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I can't Believe this is Happening

The Houston Chronicle reported that a textbook publisher is putting creationism in Texas biology textbooks. Here is the link: http://www.chron.com/cs/CDA/ssistory.mpl/metropolitan/2038887

What is next for Texas?

Comments

( 10 comments — Leave a comment )
scienceguru
Aug. 14th, 2003 09:43 pm (UTC)
my two nickels...
It does not surprise me that Holt is the publisher involved in this latest fiasco about biology texts. Holt is the publisher of the biology books currently used in Plano, and was NOT the book I voted for 6 years ago when we were up for book adoption. When I got around to teaching evolution, I had to address it in class because the kids would read the book and ask questions about it, and it was rather unnerving. The same creationist slant is in the current book as well, which made me incredibly uncomfortable as a teacher, because I firmly believe that religion needs to be kept OUT of a science classroom and OUT of a public school setting.

This is what happens when your born-again former Governor is President. This should scare you as an educator, because now ALL publishers, not just Holt, are going to attempt to cater to the religious right. And this is going to happen in ALL textbooks, not just science books. They will place heavy emphasis on Judeo-Christian values and ideals, which will do nothing more than alienate and divide us all.

I am not looking forward to this year's round of book adoptions. I am glad that in Allen, we use the Glencoe text (which I voted for 6 years ago, but was shot down) which makes no mention of a divine creation as far as formation of the earth and diversity of species is concerned. I'm also glad that I'll be choosing a college-level text, which doesn't mention divine creation or "intelligent design" whatsoever.

I hate being a biology teacher in Texas sometimes.
lonestarslp
Aug. 14th, 2003 09:49 pm (UTC)
Re: my two nickels...
I am so glad that you ARE a biology teacher and that there are others like you so that our kids get a decent education. Thanks for sticking up for them. Personally, I think the right-wingers that got on the Texas School Board are also a serious problem. Their election is not high profile, so the nut-cases sneak on the board and cause trouble.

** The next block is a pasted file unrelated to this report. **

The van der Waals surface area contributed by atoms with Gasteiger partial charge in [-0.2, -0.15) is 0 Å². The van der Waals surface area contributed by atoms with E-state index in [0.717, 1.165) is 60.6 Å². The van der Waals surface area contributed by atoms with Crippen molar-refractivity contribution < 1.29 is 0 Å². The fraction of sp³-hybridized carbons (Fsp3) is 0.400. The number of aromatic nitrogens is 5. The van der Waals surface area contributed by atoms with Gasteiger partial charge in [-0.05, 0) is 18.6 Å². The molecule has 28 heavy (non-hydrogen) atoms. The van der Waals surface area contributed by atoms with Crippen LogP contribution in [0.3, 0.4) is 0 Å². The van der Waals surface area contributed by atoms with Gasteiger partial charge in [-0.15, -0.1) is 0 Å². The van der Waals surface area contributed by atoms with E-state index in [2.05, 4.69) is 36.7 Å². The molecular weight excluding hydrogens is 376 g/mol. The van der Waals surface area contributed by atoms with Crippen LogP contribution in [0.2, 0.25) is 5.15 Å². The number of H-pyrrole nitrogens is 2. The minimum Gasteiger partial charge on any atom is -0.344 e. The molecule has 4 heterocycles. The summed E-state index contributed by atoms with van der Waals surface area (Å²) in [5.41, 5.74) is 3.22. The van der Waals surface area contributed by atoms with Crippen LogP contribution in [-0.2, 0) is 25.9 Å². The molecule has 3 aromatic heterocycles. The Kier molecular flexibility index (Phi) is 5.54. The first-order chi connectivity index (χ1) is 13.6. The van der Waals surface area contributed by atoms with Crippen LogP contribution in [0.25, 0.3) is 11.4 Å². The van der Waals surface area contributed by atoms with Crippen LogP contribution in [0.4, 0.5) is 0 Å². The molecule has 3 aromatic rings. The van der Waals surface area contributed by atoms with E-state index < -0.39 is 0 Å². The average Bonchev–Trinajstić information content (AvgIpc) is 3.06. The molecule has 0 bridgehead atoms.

scienceguru
Aug. 14th, 2003 09:55 pm (UTC)
Re: my two nickels...
Thank you for the compliment! I agree, the school board election needs to be much more high profile than it is, because I don't think people realize just how much power that group has over the education their children receive. :(
dragonflylover
Aug. 14th, 2003 11:05 pm (UTC)
and here I thought
that all Texans loved our illustrious leader! that's what you'd think after seeing the Dixie Chick's fiasco ;)

Seriously, I am also very grateful that we have teachers in Texas who feel that creationism has no place in Science. It must be very tough sometimes because I would imagine some of your colleagues see no problem with creationism being in textbooks.



scienceguru
Aug. 15th, 2003 10:09 am (UTC)
Re: and here I thought
This is one Texan that thinks our "illustrious leader" is leading us back to the 19th century. :(

And thanks for the compliment. :)

It is actually harder dealing with the kids with this topic than it is my colleagues. The kids haven't learned to control their inner monologues yet at this age (14-17) and still spout off whatever's coming through their head without giving much consideration to the consequences.
klarfax
Aug. 14th, 2003 10:04 pm (UTC)
it's the damn right-wing Texas politicians allowing that to happen. ugh
scripty
Aug. 15th, 2003 12:54 am (UTC)
There MAY be some good to come from this, IF those who both write/instruct the "subject" of creationism, do so from a scientific perspective.

Which would be, to reveal creationism as a non scientific process, one that is not within the realm of science, but of philosophy.

I've heard so many people who are devoted to creationism, attempt to ridicule science -- particularly as to evolution -- as being a "mere philosophical perspective" (which makes them justified, according to themselves, as to the acceptability of creationism as a "scientific" perspective [?!?!]), and that only indicates to anyone with an understanding of science how little creationists actually understand.

(Deleted comment)
lonestarslp
Aug. 15th, 2003 05:39 am (UTC)
Lol! I went to elementary school in Alabama, and I would have to agree.
bookgirl27
Aug. 15th, 2003 11:20 am (UTC)
That's about the dumbest thing I've ever heard. And we wonder why American children are behind Europeans. The biology textbook should contain the theories that are most widely accepted by the profession, instead of trying to please religious conservatives.
( 10 comments — Leave a comment )